Damn - I knew John and Sherri
- Veteran LAPD detective arrested in 1986 killing
Police allege Stephanie Ilene Lazarus, 49, shot her ex-boyfriend's wife.
By Andrew Blankstein and Joel Rubin
12:37 PM PDT, June 5, 2009
A well-regarded, veteran Los Angeles Police Department detective was
arrested today in connection with the 1986 slaying of her ex-boyfriend's wife,
marking one of the few times in the department's history that one of its own
officers has been accused of murder.
Stephanie Ilene Lazarus, 49, was arrested this morning at 8 while working
at Parker Center, the LAPD's downtown headquarters. Police allege that
Lazarus beat and fatally shot Sherri Rae Rasmussen, a hospital nursing
director, according to sources familiar with the investigation.
"It's very bittersweet. Our goal is to always bring people to justice, but
this is somebody we know," said Deputy Chief Charlie Beck, who oversees
the detective bureau.
Rasmussen's badly beaten body was found by her husband in the living room
of the couple's Van Nuys condominium on Feb. 24, 1986. Shortly after the
slaying, two men robbed another woman in the area at gun point and homicide
detectives came to believe the pair had killed Rasmussen when she came upon
them burglarizing her home, according to news reports. Rasmussen's parents,
newspapers reported, offered a $10,000 reward for the men's capture.
The search for the two men led nowhere. Like thousands of other homicides
from the period, the case remained open and was left to collect dust on
department storage shelves as detectives struggled to keep pace with L.A.'s
dramatic surge in murders and violent crimes.
But with homicides in the city falling to historic lows, LAPD detectives
have had unusual freedom in recent months to revisit cold cases. Detectives
returned to the Rasmussen killing, testing DNA material allegedly left by
the killer. The tests showed that it belonged to a woman, disproving the
theory that the victim had been killed by a man.
The original case file, Beck said, contained a reference to Lazarus, who
was known at the time to have had a romantic relationship with the victim's
husband, John Ruetten. When suspicion fell on an LAPD cop, the case took on
sensitive and explosive tones inside the LAPD. Only a small circle of
detectives and high-ranking officials were made aware of the investigation, in
order to minimize the chances that word would leak to Lazarus that the
Rasmussen case had been reopened.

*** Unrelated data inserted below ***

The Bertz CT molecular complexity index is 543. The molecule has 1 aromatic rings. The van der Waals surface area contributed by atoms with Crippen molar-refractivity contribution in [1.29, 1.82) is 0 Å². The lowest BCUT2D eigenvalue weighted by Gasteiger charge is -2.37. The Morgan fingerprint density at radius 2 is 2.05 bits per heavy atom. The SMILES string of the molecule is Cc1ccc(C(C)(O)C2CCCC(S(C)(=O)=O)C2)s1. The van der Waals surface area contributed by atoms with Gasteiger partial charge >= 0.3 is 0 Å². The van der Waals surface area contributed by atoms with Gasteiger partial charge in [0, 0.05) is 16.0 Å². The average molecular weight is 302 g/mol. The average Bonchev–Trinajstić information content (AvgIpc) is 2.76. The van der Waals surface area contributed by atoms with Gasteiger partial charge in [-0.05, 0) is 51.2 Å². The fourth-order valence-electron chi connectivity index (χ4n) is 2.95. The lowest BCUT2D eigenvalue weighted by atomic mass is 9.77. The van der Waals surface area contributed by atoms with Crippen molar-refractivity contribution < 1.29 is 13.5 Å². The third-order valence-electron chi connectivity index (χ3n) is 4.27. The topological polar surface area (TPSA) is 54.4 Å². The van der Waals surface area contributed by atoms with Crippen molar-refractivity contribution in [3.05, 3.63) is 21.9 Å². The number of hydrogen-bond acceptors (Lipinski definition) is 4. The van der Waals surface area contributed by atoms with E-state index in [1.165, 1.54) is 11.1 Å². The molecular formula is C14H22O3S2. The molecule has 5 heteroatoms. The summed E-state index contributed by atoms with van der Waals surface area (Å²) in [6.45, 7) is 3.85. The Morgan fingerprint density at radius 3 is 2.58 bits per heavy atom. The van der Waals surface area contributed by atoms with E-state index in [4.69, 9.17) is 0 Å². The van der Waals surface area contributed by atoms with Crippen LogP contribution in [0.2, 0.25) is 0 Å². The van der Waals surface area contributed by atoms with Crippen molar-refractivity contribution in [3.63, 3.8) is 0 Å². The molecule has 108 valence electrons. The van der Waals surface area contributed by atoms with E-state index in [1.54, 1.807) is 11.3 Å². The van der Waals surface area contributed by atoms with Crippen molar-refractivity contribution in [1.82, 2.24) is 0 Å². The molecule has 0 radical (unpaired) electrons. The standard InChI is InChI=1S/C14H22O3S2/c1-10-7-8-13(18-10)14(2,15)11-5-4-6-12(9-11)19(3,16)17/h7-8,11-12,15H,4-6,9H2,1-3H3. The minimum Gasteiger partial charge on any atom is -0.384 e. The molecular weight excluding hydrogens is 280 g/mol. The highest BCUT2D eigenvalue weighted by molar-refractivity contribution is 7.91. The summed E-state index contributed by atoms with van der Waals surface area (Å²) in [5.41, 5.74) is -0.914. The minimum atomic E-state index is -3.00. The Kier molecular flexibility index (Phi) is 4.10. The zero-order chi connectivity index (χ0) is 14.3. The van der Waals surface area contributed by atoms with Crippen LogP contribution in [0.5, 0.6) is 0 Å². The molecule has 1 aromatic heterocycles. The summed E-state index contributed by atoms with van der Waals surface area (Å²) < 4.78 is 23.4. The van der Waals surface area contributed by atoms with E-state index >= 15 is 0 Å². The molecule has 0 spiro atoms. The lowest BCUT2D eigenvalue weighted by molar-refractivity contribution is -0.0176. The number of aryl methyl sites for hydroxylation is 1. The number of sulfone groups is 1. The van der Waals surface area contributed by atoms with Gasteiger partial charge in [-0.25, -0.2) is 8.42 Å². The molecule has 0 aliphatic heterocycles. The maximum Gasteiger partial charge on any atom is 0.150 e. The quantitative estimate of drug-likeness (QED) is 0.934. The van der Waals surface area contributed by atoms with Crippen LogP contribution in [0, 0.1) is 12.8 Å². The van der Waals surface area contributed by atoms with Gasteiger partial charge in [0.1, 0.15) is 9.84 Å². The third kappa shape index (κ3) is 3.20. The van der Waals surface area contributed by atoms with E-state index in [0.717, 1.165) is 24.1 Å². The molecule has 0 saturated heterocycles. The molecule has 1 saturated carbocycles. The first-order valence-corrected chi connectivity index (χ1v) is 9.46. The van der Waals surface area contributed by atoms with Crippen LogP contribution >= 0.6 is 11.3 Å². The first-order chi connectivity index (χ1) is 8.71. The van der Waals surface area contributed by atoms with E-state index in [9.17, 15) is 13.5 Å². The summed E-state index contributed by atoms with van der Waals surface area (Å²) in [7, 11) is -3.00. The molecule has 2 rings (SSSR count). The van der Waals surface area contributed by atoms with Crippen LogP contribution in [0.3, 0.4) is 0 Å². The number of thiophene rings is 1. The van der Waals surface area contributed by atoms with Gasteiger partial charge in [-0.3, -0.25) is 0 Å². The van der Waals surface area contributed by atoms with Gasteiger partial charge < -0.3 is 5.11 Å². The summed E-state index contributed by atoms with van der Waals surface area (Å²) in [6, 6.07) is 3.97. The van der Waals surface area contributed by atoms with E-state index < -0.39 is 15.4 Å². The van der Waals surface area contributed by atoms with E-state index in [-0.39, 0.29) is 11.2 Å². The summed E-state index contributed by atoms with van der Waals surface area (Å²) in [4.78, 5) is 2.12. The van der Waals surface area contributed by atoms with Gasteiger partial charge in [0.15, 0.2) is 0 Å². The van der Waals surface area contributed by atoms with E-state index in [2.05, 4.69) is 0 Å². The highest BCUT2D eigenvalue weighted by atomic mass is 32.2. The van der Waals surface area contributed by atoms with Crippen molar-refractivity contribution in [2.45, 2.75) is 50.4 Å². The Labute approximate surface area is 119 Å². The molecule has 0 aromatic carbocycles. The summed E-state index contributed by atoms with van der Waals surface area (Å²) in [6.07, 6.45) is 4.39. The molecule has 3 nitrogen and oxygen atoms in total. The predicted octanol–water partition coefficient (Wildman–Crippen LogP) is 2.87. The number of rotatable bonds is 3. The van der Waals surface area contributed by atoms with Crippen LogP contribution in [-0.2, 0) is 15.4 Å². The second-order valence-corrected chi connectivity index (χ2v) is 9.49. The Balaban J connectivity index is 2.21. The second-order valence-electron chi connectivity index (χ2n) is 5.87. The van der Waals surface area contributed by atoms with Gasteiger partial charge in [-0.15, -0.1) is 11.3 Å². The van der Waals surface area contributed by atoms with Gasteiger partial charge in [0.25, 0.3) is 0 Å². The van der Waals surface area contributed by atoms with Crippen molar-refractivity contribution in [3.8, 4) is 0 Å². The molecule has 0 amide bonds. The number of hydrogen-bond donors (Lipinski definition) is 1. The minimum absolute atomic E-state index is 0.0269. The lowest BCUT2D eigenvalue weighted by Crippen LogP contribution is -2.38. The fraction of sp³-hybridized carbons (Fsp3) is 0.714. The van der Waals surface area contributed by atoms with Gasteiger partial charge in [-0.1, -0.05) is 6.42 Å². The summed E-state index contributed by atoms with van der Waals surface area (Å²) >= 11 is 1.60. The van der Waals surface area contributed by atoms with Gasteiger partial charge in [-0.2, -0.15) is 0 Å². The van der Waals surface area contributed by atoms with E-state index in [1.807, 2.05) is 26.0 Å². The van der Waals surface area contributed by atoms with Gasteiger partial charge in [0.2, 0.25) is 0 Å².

Last week, undercover officers surreptitiously trailed Lazarus as she did
errands one day, waiting until she discarded a coffee cup, straw or
something else with her saliva on it, Beck said.
Her saliva sample was sent to a lab for comparison with DNA evidence
Rasmussen's killer left at the crime scene. The genetic code in the two samples
matched conclusively, police allege.
Lazarus was not pursued as a suspect at the time of Rasmussen's slaying,
police said. There is no indication that any other active or retired LAPD
officer knew about Lazarus's alleged role in the killing, Beck said.
Lazarus joined the department in 1983, LAPD records show. After several
years as a rank-and-file patrol officer in the San Fernando Valley, she was
promoted to detective and, in 2006, won a high-profile assignment to a unit
dedicated to tracking stolen artwork. There are references in department
publications to Lazarus earning commendation from the public for her work.
She hardly shunned the spotlight. In a recent LA Weekly article profiling
Lazarus and her partner, Don Hrycyk, she joked that all she knew about art
was that it "hangs on the wall," and added, "after working here and seeing
all the phony art, I said, 'I can do that.' " Lazarus, who has an adopted
5-year-old daughter, according to Beck, told the newspaper that she had
started taking oil-painting classes and had first become interested in art when
she visited Europe as a teenager. Last year, she gave interviews to
reporters after helping to capture two men convicted of a string of thefts of
bronze statues and sculptures in the Wilshire area and in Beverly Hills.
A black-and-white photograph taken for a magazine profile in 2007 shows a
petite, relaxed-looking Lazarus with curly hair leaning against a wall, her
hands informally stuck in civilian clothes.
Until her death, Rasmussen was director of critical care nursing at
Glendale Adventist Medical Center and her slaying stunned colleagues, who
referred to her as a vital member of the medical staff, according to news reports.
She had reportedly stayed home from work the day she was killed after
straining her back in an aerobics class. In an article about the family's
reward, her father said Rasmussen had entered college at 16 and had taught for a
period at UCLA.
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